Estate Planning Fraud
There are companies that have been churning out so-called “standard” living trusts who are also selling their services either in seminars, by direct mail, and by telemarketing. Having absolutely no concern for your overall estate plan, what these companies will attempt to do is sell a living trust in a “one-size-fits-all” package. This would have a detrimental effect on a person’s estate plan and could result in the transfer of property to the wrong heirs, in the meantime costing him a great deal of money preparing a living trust agreement.
In most cases, these companies purportedly use the services of an attorney. However, the attorney is the only frontman for the company and plays no part in creating either an estate plan or living trust. Likewise, such companies make false claims about living trust benefits by exaggerating the beneficial effect of a so-called listing trust, especially when it comes to asset protection and Medicare.
These deceptive “living trust” companies are found in any number of ways, such as selling trusts door-to-door, through seminars or by a telemarketer. Whatever method they use, they never give you a chance to check the credentials of the salesperson or company.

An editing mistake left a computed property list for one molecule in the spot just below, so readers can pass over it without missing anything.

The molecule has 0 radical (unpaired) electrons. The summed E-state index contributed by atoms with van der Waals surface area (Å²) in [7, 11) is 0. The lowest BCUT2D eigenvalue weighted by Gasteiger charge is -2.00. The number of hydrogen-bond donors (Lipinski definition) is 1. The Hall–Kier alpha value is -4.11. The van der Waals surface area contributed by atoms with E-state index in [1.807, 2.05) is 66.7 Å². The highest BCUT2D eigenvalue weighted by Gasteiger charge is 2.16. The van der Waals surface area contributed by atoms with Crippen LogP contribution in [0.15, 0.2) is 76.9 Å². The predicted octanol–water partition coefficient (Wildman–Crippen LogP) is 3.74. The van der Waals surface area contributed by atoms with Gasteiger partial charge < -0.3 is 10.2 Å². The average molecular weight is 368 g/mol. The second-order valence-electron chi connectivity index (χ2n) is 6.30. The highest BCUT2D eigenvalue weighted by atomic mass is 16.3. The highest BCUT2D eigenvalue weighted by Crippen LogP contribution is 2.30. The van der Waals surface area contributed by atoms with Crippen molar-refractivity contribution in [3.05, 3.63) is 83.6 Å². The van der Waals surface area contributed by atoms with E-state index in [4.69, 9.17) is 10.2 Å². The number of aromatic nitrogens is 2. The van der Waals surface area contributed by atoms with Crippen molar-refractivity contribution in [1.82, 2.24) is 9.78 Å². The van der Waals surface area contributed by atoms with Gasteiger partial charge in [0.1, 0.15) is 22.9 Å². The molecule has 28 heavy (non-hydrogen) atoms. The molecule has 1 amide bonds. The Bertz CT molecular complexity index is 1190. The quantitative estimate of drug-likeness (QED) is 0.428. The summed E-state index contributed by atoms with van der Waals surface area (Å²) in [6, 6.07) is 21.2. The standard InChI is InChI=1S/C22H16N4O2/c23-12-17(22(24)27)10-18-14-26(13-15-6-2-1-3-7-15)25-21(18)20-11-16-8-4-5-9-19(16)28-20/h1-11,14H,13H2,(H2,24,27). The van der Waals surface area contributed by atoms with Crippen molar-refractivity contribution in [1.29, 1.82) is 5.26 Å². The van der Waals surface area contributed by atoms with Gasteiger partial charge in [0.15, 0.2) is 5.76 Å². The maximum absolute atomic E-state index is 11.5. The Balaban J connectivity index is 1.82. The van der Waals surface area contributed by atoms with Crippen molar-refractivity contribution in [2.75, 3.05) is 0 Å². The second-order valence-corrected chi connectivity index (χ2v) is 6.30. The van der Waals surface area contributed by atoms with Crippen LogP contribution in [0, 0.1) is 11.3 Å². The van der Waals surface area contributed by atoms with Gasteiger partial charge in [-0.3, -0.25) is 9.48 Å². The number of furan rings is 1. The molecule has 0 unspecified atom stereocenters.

Watch out for “sound-alike” names that confuse their services with legitimate nonprofit organizations such as the American Association of Retired People (AARP). Be extremely careful of companies attempting to sell you self-help kits which require the transfer of assets without properly explaining the way of doing so without your supervision.
Another goal of these companies have is to steal your identity, or to gather credit information about you to be used for other purposes. They may tell you that without this device, all of your assets will be eaten up in an expensive probate proceeding. They will also charge small fees and offer discounts should you sign up immediately. High-pressure tactics are used in all these cases. Therefore, a rule of thumb would be to never make any decisions if you feel pressured and to consult with licensed estate planning professionals, such as an attorney or financial advisor, before going making any decisions.
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